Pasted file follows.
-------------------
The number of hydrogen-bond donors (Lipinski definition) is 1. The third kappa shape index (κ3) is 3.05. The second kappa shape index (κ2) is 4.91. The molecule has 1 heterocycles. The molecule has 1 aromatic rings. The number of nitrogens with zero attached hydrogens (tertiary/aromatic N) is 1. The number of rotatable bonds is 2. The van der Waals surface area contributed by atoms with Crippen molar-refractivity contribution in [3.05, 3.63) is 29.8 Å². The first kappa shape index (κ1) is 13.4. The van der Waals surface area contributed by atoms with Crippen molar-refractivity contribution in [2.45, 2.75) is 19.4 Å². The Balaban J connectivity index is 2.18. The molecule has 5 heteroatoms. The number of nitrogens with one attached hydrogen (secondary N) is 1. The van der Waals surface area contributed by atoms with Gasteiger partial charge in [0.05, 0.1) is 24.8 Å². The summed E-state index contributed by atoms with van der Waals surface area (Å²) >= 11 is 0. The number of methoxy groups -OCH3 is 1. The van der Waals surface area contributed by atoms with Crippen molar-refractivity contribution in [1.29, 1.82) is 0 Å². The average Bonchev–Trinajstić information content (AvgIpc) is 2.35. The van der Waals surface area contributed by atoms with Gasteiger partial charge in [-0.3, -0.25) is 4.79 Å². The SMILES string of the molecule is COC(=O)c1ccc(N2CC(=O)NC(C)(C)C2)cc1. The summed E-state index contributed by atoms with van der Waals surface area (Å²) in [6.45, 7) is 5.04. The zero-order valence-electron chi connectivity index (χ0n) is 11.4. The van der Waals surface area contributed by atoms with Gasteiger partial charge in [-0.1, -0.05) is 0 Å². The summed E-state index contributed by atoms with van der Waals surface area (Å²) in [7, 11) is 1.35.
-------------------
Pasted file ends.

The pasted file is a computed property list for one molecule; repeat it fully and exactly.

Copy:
The number of hydrogen-bond donors (Lipinski definition) is 1. The third kappa shape index (κ3) is 3.05. The second kappa shape index (κ2) is 4.91. The molecule has 1 heterocycles. The molecule has 1 aromatic rings. The number of nitrogens with zero attached hydrogens (tertiary/aromatic N) is 1. The number of rotatable bonds is 2. The van der Waals surface area contributed by atoms with Crippen molar-refractivity contribution in [3.05, 3.63) is 29.8 Å². The first kappa shape index (κ1) is 13.4. The van der Waals surface area contributed by atoms with Crippen molar-refractivity contribution in [2.45, 2.75) is 19.4 Å². The Balaban J connectivity index is 2.18. The molecule has 5 heteroatoms. The number of nitrogens with one attached hydrogen (secondary N) is 1. The van der Waals surface area contributed by atoms with Gasteiger partial charge in [0.05, 0.1) is 24.8 Å². The summed E-state index contributed by atoms with van der Waals surface area (Å²) >= 11 is 0. The number of methoxy groups -OCH3 is 1. The van der Waals surface area contributed by atoms with Crippen molar-refractivity contribution in [1.29, 1.82) is 0 Å². The average Bonchev–Trinajstić information content (AvgIpc) is 2.35. The van der Waals surface area contributed by atoms with Gasteiger partial charge in [-0.3, -0.25) is 4.79 Å². The SMILES string of the molecule is COC(=O)c1ccc(N2CC(=O)NC(C)(C)C2)cc1. The summed E-state index contributed by atoms with van der Waals surface area (Å²) in [6.45, 7) is 5.04. The zero-order valence-electron chi connectivity index (χ0n) is 11.4. The van der Waals surface area contributed by atoms with Gasteiger partial charge in [-0.1, -0.05) is 0 Å². The summed E-state index contributed by atoms with van der Waals surface area (Å²) in [7, 11) is 1.35.